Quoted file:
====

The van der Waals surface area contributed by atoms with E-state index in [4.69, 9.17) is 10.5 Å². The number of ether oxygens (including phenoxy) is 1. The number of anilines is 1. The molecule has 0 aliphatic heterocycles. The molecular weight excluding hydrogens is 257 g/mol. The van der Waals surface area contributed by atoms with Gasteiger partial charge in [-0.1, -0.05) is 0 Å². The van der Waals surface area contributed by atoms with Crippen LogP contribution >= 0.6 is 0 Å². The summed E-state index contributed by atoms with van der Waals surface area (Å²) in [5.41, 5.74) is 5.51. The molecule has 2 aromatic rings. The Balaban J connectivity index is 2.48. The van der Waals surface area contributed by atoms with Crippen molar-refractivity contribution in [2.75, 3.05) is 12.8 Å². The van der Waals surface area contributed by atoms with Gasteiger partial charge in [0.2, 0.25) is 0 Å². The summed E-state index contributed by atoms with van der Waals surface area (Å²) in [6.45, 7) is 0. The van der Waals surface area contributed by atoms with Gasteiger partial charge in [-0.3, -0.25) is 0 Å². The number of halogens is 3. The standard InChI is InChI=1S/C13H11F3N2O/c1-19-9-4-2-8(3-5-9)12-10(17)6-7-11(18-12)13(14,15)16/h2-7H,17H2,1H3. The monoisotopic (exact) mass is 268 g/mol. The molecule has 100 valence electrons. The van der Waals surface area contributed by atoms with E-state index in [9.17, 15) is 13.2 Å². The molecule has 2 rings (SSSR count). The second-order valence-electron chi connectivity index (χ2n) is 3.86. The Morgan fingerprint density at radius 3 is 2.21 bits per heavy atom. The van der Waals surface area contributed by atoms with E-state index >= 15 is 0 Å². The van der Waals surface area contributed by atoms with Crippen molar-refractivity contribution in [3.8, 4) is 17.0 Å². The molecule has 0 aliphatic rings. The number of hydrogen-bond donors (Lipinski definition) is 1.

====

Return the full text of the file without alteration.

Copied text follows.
The van der Waals surface area contributed by atoms with E-state index in [4.69, 9.17) is 10.5 Å². The number of ether oxygens (including phenoxy) is 1. The number of anilines is 1. The molecule has 0 aliphatic heterocycles. The molecular weight excluding hydrogens is 257 g/mol. The van der Waals surface area contributed by atoms with Gasteiger partial charge in [-0.1, -0.05) is 0 Å². The van der Waals surface area contributed by atoms with Crippen LogP contribution >= 0.6 is 0 Å². The summed E-state index contributed by atoms with van der Waals surface area (Å²) in [5.41, 5.74) is 5.51. The molecule has 2 aromatic rings. The Balaban J connectivity index is 2.48. The van der Waals surface area contributed by atoms with Crippen molar-refractivity contribution in [2.75, 3.05) is 12.8 Å². The van der Waals surface area contributed by atoms with Gasteiger partial charge in [0.2, 0.25) is 0 Å². The summed E-state index contributed by atoms with van der Waals surface area (Å²) in [6.45, 7) is 0. The van der Waals surface area contributed by atoms with Gasteiger partial charge in [-0.3, -0.25) is 0 Å². The number of halogens is 3. The standard InChI is InChI=1S/C13H11F3N2O/c1-19-9-4-2-8(3-5-9)12-10(17)6-7-11(18-12)13(14,15)16/h2-7H,17H2,1H3. The monoisotopic (exact) mass is 268 g/mol. The molecule has 100 valence electrons. The van der Waals surface area contributed by atoms with E-state index in [9.17, 15) is 13.2 Å². The molecule has 2 rings (SSSR count). The second-order valence-electron chi connectivity index (χ2n) is 3.86. The Morgan fingerprint density at radius 3 is 2.21 bits per heavy atom. The van der Waals surface area contributed by atoms with E-state index >= 15 is 0 Å². The van der Waals surface area contributed by atoms with Crippen molar-refractivity contribution in [3.8, 4) is 17.0 Å². The molecule has 0 aliphatic rings. The number of hydrogen-bond donors (Lipinski definition) is 1.